ENGLISH 424 - Advanced Poetry Writing
Fall 2021, Section 001 - Chasing the Utopian Turtletop
Instruction Mode: Section 001 is  In Person (see other Sections below)
Subject: English Language and Literature (ENGLISH)
Department: LSA English Language & Literature
See additional student enrollment and course instructor information to guide you in your decision making.

Details

Credits:
3
Requirements & Distribution:
ULWR
Waitlist Capacity:
unlimited
Consent:
With permission of instructor.
Repeatability:
May be repeated for credit.
Primary Instructor:

Description

At the end of 1955, Marianne Moore submitted her 43rd and final proposal to the Ford Motor Company, which had asked her help in arriving at a name for its new series of cars. Her magnificent, un-Edsel-like idea: Utopian Turtletop. (Moore had written earlier that she felt “complimented to be recruited in this high matter,” and that she would confer with her brother, who would “bring ardor and imagination to bear on the quest.”) After Moore’s final proposal, Ford sent her a floral arrangement of roses, white pine, and spiral eucalyptus. The accompanying card read, “TO OUR FAVORITE TURTLETOPPER.”

Now it’s sixty-plus years later, but the stakes remain the same. My hope is that we’ll spend the semester chasing down the thing within ourselves that makes us distinctive as writers. It’s difficult to imagine a poet other than Moore coming up with Utopian Turtletop—or, for that matter, Mongoose Civique and The Intelligent Bullet, two of Moore’s other proposals. By 1955, Moore had spent four decades cultivating her sense of sound and imagery; we’ll have only three months. But that should be enough time to get us started (or further along) on what really, for writers, is a lifelong quest—a quest that requires dedication, curiosity, and, not least, ardor and imagination. In his introduction to Moore’s Selected Poems (1935), T. S. Eliot wrote, “Miss Moore is, I believe, one of those few who have done the language some service in my lifetime.” Perhaps that should be our aim: not acclaim, not the settling of accounts, but doing the language some service.

Texts will include The Best American Poetry 2021, several recently published poetry and essay collections, and a course packet.

Note: Students who are declared creative-writing minors or English sub-concentrators will receive alternative enrollment instructions in an email before registration begins. Creative-writing minors and English sub-concentrators are not required to submit a writing sample for review.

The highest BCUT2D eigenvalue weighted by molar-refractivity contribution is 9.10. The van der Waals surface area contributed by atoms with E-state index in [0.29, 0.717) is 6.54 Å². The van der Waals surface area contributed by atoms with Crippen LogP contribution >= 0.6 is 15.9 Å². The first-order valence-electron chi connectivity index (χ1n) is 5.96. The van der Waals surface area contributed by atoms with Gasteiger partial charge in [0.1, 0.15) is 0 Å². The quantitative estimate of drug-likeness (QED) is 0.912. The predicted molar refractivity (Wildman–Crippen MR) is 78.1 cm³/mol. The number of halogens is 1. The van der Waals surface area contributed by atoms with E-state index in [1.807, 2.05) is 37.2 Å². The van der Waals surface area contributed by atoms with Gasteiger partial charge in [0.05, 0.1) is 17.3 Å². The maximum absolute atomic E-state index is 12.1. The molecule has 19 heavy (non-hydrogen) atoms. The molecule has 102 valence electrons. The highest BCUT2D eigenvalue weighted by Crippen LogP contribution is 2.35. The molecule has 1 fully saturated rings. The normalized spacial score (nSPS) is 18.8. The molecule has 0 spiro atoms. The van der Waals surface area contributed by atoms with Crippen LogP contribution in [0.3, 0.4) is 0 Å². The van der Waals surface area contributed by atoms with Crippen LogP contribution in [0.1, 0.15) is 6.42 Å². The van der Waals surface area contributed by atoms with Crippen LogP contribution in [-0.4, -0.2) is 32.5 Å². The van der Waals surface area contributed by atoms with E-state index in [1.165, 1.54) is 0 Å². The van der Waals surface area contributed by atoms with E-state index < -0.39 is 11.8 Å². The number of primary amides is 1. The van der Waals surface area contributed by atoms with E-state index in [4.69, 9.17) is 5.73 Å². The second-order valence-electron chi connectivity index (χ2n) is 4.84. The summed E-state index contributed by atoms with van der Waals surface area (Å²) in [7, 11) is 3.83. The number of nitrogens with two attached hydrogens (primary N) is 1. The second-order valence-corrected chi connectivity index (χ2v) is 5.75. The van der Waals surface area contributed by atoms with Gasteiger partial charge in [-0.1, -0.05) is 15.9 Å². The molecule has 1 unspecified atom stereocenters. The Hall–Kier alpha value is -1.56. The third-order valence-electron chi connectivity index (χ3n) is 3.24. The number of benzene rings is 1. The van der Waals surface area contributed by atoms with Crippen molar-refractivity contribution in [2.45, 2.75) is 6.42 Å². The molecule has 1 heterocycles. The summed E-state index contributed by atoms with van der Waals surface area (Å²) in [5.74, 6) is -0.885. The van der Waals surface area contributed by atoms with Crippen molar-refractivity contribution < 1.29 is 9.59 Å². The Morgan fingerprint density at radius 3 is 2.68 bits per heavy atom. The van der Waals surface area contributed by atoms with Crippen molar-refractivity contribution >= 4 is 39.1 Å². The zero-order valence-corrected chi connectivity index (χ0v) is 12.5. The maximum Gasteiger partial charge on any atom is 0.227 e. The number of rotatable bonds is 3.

To enroll in this course, students who are not creative writing minors or subconcentrators need to:

1. Submit a writing sample. Writing samples are generally between 5-15 pages of original relevant work (short stories, excerpts, poems) and should be submitted directly to the instructor of each section. For priority consideration, writing samples should be submitted no later than 5pm on Monday, April 5, 2021. Students should receive notification of their acceptance (or not) no later than Monday, April 12, 2021. Students may still submit writing samples after the priority deadline until seats are full.

2. Students are encouraged to consider a second-choice section (where applicable) as a potential back-up. Please email your second instructor of choice, if you are denied your first choice.

Course Requirements:

Course Requirements: We’ll treat this workshop as a workshop, by which I mean we’ll try out different tools, different methods, for advancing our craft. We’ll memorize and recite poems; we’ll imitate the works of others; we’ll practice (like a carpenter with her sander, an artist with his sketchpad, a clarinetist with her scales). We’ll usually write two pieces a week: one springing from a prompt, one from someplace else. (The muse? The pineal gland?) And we’ll prioritize, in our discussions, the process over the finished product. (Paul Valéry: “A work is never completed except by some accident such as weariness, satisfaction, the need to deliver, or death: for, in relation to who or what is making it, it can only be one stage in a series of inner transformations.”)

Intended Audience:

Intended Audience: Students who have completed English 324 (Creative Writing: Poetry), the prerequisite for English 424.

Class Format:

Class Format: Workshop and discussion.

Schedule

ENGLISH 424 - Advanced Poetry Writing
Schedule Listing
001 (SEM)
 In Person
30172
Closed
0
 
-
Tu 4:00PM - 7:00PM

Textbooks/Other Materials

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Syllabi

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CourseProfile (Atlas)

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